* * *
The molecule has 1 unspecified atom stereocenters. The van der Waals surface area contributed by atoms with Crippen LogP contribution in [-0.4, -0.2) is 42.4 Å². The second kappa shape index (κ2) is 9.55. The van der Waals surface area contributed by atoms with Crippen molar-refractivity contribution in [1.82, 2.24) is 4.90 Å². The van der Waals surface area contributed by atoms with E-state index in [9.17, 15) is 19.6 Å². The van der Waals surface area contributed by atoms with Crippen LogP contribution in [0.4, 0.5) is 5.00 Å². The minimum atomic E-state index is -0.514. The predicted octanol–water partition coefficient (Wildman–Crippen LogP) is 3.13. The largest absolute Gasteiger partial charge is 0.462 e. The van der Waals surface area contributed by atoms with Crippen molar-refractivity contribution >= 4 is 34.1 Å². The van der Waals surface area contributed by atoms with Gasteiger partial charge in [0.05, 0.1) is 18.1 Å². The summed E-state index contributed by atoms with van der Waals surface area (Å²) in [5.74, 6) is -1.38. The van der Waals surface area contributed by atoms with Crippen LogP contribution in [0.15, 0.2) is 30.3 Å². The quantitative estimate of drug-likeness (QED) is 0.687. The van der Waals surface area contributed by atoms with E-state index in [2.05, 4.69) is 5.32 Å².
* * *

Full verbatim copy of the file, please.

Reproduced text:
The molecule has 1 unspecified atom stereocenters. The van der Waals surface area contributed by atoms with Crippen LogP contribution in [-0.4, -0.2) is 42.4 Å². The second kappa shape index (κ2) is 9.55. The van der Waals surface area contributed by atoms with Crippen molar-refractivity contribution in [1.82, 2.24) is 4.90 Å². The van der Waals surface area contributed by atoms with E-state index in [9.17, 15) is 19.6 Å². The van der Waals surface area contributed by atoms with Crippen LogP contribution in [0.4, 0.5) is 5.00 Å². The minimum atomic E-state index is -0.514. The predicted octanol–water partition coefficient (Wildman–Crippen LogP) is 3.13. The largest absolute Gasteiger partial charge is 0.462 e. The van der Waals surface area contributed by atoms with Crippen molar-refractivity contribution >= 4 is 34.1 Å². The van der Waals surface area contributed by atoms with Gasteiger partial charge in [0.05, 0.1) is 18.1 Å². The summed E-state index contributed by atoms with van der Waals surface area (Å²) in [5.74, 6) is -1.38. The van der Waals surface area contributed by atoms with Crippen LogP contribution in [0.15, 0.2) is 30.3 Å². The quantitative estimate of drug-likeness (QED) is 0.687. The van der Waals surface area contributed by atoms with E-state index in [2.05, 4.69) is 5.32 Å².